Category: Popular

Saudis get a taste of traditional Indonesian medicine

Indonesia is looking to make inroads into Saudi Arabia’s herbal drug market following its first export of jamu, a traditional medicine, to the Kingdom last week, officials said.

Sido Muncul, a publicly listed herbal producer, shipped a container of jamu — a slow-brewed herbal tonic containing turmeric, ginger, curcuma and other herbs — to the Kingdom on Aug. 10.

The shipment is worth nearly $100,000, company CEO Irwan Hidayat said.

Jamu in its liquid form is the go-to drink for many Indonesians, who value it for its medicinal properties.

Hidayat said that the company has previously shipped Tolak Angin — an over-the-counter tonic comprising ginger, clove, fennel fruit, mint and honey — to Indonesian stores in the Kingdom.

“But this shipment marked our first official export as our product has been approved by the Saudi Food and Drug Authority, and the product labeling is written in Arabic. It will be distributed by our local importer partner and sold by major retailers,” he said.

The term “tolak angin” means repelling the wind and is the antonym of “masuk angin” or catching the wind. Masuk angin is used by Indonesians to describe how they feel when suffering from any of the various symptoms of the flu.

Hidayat said Sido Muncul is looking to secure a distribution license for a more significant market share in the Kingdom.

“We are planning to submit more of our products for registration to the Saudi FDA. It would be good for us if we can get the SFDA’s license for distribution as it will increase our chances of securing the local consumers’ trust,” he said.

While the main consumer target will be Indonesians living in the Kingdom, Tolak Angin is already a favorite among Saudis, according to its distributor.

Kasan Muhri, trade ministry director-general for national export development said that Saudi Arabia is a “captive market” for Indonesian jamu products given the potential number of Indonesians living in the country and visiting for Hajj and Umrah pilgrimage.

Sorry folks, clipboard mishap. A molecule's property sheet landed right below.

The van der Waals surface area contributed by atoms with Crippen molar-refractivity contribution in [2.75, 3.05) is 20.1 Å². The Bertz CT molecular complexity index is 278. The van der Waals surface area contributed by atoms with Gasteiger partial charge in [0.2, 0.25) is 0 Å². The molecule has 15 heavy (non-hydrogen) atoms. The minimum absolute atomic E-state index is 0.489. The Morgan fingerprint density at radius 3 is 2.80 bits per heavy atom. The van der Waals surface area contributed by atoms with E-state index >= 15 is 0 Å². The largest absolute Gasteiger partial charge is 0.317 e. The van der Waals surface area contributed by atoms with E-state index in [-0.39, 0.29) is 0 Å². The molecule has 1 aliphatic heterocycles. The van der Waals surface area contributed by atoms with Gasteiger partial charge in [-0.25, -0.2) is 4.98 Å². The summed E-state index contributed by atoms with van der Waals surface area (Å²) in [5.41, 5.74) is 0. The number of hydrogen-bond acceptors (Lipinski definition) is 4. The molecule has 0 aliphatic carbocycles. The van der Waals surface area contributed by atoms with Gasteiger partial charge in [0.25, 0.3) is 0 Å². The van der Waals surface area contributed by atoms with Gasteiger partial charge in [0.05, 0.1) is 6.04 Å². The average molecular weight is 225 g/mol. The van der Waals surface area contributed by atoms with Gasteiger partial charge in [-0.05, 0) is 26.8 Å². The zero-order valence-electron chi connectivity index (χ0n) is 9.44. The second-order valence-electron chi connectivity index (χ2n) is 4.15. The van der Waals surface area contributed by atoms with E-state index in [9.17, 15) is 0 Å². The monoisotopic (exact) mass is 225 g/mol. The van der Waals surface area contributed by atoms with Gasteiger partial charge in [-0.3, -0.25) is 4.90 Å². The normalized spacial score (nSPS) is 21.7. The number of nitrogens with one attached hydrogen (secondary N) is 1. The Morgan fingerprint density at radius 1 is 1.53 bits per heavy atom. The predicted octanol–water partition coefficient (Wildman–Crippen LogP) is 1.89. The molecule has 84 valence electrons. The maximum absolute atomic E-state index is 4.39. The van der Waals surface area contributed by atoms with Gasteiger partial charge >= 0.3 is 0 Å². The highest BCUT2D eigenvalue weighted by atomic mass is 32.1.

Indonesia has the world’s largest annual Hajj quota, with 221,000 pilgrims with nearly 1 million Indonesians visiting the Kingdom every year to perform Umrah.

“We also aim for Filipinos and other Southeast Asians, who have similar consumer behavior to Indonesians and are no strangers to herbal medicine,” Muhri said.

Sido Muncul’s first export of jamu is based on a trade deal forged with Mizanain Marketing and Trading, a Saudi Arabian distributor, during the 2019 Trade Expo Indonesia held outside Jakarta in October last year.

Muhri said the ministry is optimistic the exports will spur Indonesia’s biopharmaceutical and food sectors’ efforts to penetrate the global market, despite restrictions caused by the coronavirus outbreak.

According to Muhri, this is also a notable move for Indonesia’s trade to Saudi Arabia since the biopharmaceutical and food and beverage sectors are exempted from the Kingdom’s recent tariff increase on 500 varieties of products. Data from Statistics Indonesia showed that exports of biopharmaceutical products increased to $4.2 million or 32.8 percent year-on-year in the first half of this year — a favorable outcome despite the decline in purchasing power globally.

The original story is published in Arab News

Gojek’s solution to plastic pollution

The Indonesian do-it-all app Gojek is taking steps to tackle the mounting problem of plastic waste, to which it has inadvertently contributed through its hugely popular food delivery service.